Every New Yorker moving into a new place wishes for a crystal ball, or at least some way of knowing their future home will be quiet, clean and devoid of crazies. Not surprisingly, a handful of startups are trying to fill this need, albeit in a more scientific way, by sourcing data that promise to lay bare a building’s or neighborhood’s true character, from the quality of the elevators to the presence of sex offenders. (Some examples include AddressReport, Neighborhood Scout, HomeFacts and PropertyShark.)
The latest to enter the field is Revaluate, which launches in beta today. Revaluate culls data from some 2,000 public and private sources, according to co-founders Chris Drayer (a real estate tech marketer) and Max Galka (a financial derivatives modeler), and boils it down to a building score. The idea is to provide users with an accurate and useful method of comparing similar buildings, to uncover the subtle differences between the two Upper West Side walk-ups that both have co-ops for sale, and to answer the question, What’s it like to live there?
“The scores are standardized for every address, which makes it easy to compare different buildings side by side,” Galka says.
The score is based on four factors--safety, quality of life, environment and expenses--using an algorithm that looks for patterns, such as whether a building has a rat problem or the heat works. “If someone in the building recently installed a soundproof window, the building is on a busy street, and the residents have complained about traffic noise, the algorithm will recognize that all of these things point to traffic noise being an issue for residents,” Galka says. “And that will negatively impact the building's quality of life score.”
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For those interested in digging deeper, there’s also information based on raw public records, like court documents, building violations and noise complaints. (Some link to the original records, like case documents in the state appeals court, but others don't, though this is a bug the founders are working out.)
So far, Revaluate is free to use, while they work out a pricing model. We took the site for a test-drive, and this is what we found:
Let’s get this out of the way upfront: Revaluate has entries for all 40,000 residential buildings in Manhattan, the founders say, but has yet to cover any other geographic territory. So Brooklynites (or really anyone interested in moving to another borough), move along. “If we get some positive feedback from people and we hear from these other boroughs that they’re interested and want to see this info and find it valuable,” Drayer says, “then we’ll be expediting that process to get those other boroughs out and launched live.” That could happen by the end of the year, he says.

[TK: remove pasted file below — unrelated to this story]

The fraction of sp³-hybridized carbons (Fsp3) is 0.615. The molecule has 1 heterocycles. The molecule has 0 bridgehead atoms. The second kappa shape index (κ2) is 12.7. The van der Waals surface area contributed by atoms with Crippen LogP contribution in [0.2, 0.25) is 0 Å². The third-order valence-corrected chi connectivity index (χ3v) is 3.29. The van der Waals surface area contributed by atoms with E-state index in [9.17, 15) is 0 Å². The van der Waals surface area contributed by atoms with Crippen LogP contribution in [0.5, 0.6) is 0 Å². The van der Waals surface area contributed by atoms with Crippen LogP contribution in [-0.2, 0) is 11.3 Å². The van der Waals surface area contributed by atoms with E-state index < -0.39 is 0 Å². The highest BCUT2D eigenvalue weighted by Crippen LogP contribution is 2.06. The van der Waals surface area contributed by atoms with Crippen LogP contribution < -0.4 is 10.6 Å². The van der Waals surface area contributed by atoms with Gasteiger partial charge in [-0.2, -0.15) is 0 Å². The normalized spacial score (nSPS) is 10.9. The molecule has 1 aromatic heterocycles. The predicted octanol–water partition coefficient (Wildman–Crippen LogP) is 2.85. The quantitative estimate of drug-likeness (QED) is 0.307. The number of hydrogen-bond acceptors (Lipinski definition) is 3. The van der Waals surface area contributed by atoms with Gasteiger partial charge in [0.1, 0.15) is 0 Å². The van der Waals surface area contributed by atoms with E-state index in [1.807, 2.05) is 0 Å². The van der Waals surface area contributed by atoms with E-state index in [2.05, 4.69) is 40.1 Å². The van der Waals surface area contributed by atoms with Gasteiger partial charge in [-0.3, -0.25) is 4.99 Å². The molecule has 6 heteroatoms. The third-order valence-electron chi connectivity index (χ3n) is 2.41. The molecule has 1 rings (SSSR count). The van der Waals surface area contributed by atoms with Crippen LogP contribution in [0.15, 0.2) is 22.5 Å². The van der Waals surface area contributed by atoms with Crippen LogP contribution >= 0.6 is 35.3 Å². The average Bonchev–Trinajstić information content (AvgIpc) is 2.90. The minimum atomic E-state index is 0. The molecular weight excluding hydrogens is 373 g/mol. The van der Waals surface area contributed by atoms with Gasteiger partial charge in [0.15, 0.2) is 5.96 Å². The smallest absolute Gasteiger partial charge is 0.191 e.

That said, Revaluate has a ton of information, including some types of data we haven’t seen on rival sites. This is one way they're trying to set themselves apart from the competition, by pulling data from both public and private sources, including information that "previously sat in the hands of private entities, was locked away in inaccessible government databases, or ... existed only in unstructured format, requiring manual extraction," Galka says.
For example, the “Famous Neighbors” feature, which lists noteworthy people that live within a block or two of the building, is especially fun (although the question of whether you’d move to a specific building to get closer to Conan O’Brien is a separate issue).
The “Expense Details” section also seemed particularly useful. It shows whether a building has any major upgrades on the horizon, like the replacement of an oil boiler to comply with a city law. For buyers, this is the kind of information you want to know going in, since any big-ticket repairs could likely impact your monthlies.
But it’s difficult in places to digest the raw information--or to know what to do with it. What does it mean if building management gets cited for “Operating without renewing of expired operating certificate,” as it had in one Upper West Side building we looked up? Is that reason enough not to buy there? Similarly, a list of court case names and numbers are only useful if you know which lawsuits will impact your life in a building. The dispute over the bed bug infestation on the 10th floor? Seems worth knowing about. But what about the lawsuit over a rent hike at a rent-stabilized unit? (Buyers could, of course, show Revaluate to their real estate attorney.)
Drayer and Galka concede that the entries contain a lot of technical language but point out that the scores help guide users, while the records back up the scores with objective data. They also say they’re working on a solution to address this issue, but wouldn’t go into details. “We know that a lot of this language is difficult and we’re working on a solution to make the language in the report more easy to digest,” Drayer says.